How to Make Maple Pear Clafoutis

The majority of the desserts in the book are extremely accessible. It’s among the easiest desserts you are able to make, especially in the event you find yourself with extra cherries or berries on hand. It’s an easy, unpretentious dessert, but one that’s certain to please. It is not your traditional holiday dessert, but nevertheless, it will nonetheless make an exemplary add-on to the dessert table.

It’s great hot or cold and you may add sugar for extra sweetness if you want. Also, I understand this seems like plenty of sugar, but trust me. Obviously you don’t need to finish it with powdered sugar in order for it to be truly refined sugar-free, I only wanted to create the clafoutis more photogenic.

If you aren’t acquainted with clafoutis, it’s traditionally made out of black cherries and isn’t traditionally made out of whole wheat (surprise!) Clafoutis is traditionally made out of cherries, but I really like them with pears. This blueberry clafoutis could hardly be simpler to make. Clafoutis, basically a custard-like pancake, is delicious with just about any fruit.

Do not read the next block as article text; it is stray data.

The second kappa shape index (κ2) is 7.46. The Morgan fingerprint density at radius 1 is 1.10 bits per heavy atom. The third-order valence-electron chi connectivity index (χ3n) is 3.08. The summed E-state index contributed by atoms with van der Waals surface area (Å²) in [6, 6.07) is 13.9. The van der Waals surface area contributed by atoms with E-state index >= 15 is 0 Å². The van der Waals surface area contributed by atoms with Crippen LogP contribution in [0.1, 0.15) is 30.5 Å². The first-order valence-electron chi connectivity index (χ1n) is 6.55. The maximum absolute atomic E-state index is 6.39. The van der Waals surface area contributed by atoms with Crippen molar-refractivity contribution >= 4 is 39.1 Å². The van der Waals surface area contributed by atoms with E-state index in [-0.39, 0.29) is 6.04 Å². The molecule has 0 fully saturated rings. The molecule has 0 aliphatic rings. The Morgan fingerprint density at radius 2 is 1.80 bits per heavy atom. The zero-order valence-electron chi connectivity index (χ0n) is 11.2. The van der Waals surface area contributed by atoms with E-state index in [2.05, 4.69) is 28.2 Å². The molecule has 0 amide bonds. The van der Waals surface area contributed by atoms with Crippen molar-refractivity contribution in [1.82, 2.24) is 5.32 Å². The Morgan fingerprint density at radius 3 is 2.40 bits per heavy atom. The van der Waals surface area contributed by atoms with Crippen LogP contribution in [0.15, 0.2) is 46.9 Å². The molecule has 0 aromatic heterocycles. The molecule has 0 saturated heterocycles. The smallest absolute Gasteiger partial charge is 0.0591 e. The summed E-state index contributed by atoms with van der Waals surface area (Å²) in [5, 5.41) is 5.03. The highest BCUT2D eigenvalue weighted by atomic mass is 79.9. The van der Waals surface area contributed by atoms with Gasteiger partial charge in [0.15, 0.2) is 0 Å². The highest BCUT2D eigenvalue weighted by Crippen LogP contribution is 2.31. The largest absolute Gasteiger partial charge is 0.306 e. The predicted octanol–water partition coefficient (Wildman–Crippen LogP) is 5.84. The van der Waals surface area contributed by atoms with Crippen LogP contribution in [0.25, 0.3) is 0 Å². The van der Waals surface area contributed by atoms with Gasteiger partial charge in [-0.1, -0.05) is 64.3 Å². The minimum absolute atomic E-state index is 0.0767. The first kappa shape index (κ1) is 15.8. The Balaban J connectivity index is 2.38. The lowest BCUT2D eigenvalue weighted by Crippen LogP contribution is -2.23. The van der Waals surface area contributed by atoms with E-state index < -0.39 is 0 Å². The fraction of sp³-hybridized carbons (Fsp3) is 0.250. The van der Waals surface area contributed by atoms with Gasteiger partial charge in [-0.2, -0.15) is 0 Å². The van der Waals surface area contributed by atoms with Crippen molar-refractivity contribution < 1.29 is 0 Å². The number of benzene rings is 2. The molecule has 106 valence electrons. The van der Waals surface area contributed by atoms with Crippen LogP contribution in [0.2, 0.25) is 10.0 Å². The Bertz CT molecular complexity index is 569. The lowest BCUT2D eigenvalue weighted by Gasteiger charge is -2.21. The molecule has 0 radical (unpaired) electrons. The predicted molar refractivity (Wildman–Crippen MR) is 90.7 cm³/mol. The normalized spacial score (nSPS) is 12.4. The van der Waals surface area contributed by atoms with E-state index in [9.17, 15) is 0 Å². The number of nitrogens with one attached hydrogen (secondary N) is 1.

Inside my opinion, a pie is merely an excuse to eat an incredible homemade butter crust. If you enjoy this recipe, you’re probably going to love our apple dutch baby. This flaugnarde recipe uses Korean Shingo pears. But there was only 1 recipe in the book that could be produced in under a day, and each recipe had a minumum of one ingredient I had no idea where I would get it. I’ve adapted the simple recipe to be ideal for 2-4, based on how hungry you’re! If you want to try out another incredible apple dessert recipe, take a look at our Apple Upside Down Cake.

ari soepatmo